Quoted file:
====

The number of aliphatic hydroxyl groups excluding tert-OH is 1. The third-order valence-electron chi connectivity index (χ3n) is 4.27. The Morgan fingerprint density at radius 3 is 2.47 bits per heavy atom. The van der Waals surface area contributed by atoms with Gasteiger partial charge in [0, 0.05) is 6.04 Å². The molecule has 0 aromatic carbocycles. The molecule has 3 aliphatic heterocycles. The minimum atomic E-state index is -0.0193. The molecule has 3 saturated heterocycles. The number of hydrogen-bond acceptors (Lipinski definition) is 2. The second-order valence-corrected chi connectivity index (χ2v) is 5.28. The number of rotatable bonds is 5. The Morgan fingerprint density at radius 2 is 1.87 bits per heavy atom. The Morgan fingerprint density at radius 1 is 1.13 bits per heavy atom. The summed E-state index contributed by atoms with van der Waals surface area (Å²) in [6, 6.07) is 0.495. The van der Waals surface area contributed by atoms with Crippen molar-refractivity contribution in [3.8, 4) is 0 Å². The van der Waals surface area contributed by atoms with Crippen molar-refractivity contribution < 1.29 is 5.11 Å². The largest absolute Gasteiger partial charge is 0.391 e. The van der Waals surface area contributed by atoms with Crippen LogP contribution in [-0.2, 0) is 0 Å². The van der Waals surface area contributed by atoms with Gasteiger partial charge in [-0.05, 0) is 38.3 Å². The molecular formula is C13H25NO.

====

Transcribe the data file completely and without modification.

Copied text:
The number of aliphatic hydroxyl groups excluding tert-OH is 1. The third-order valence-electron chi connectivity index (χ3n) is 4.27. The Morgan fingerprint density at radius 3 is 2.47 bits per heavy atom. The van der Waals surface area contributed by atoms with Gasteiger partial charge in [0, 0.05) is 6.04 Å². The molecule has 0 aromatic carbocycles. The molecule has 3 aliphatic heterocycles. The minimum atomic E-state index is -0.0193. The molecule has 3 saturated heterocycles. The number of hydrogen-bond acceptors (Lipinski definition) is 2. The second-order valence-corrected chi connectivity index (χ2v) is 5.28. The number of rotatable bonds is 5. The Morgan fingerprint density at radius 2 is 1.87 bits per heavy atom. The Morgan fingerprint density at radius 1 is 1.13 bits per heavy atom. The summed E-state index contributed by atoms with van der Waals surface area (Å²) in [6, 6.07) is 0.495. The van der Waals surface area contributed by atoms with Crippen molar-refractivity contribution in [3.8, 4) is 0 Å². The van der Waals surface area contributed by atoms with Crippen molar-refractivity contribution < 1.29 is 5.11 Å². The largest absolute Gasteiger partial charge is 0.391 e. The van der Waals surface area contributed by atoms with Crippen LogP contribution in [-0.2, 0) is 0 Å². The van der Waals surface area contributed by atoms with Gasteiger partial charge in [-0.05, 0) is 38.3 Å². The molecular formula is C13H25NO.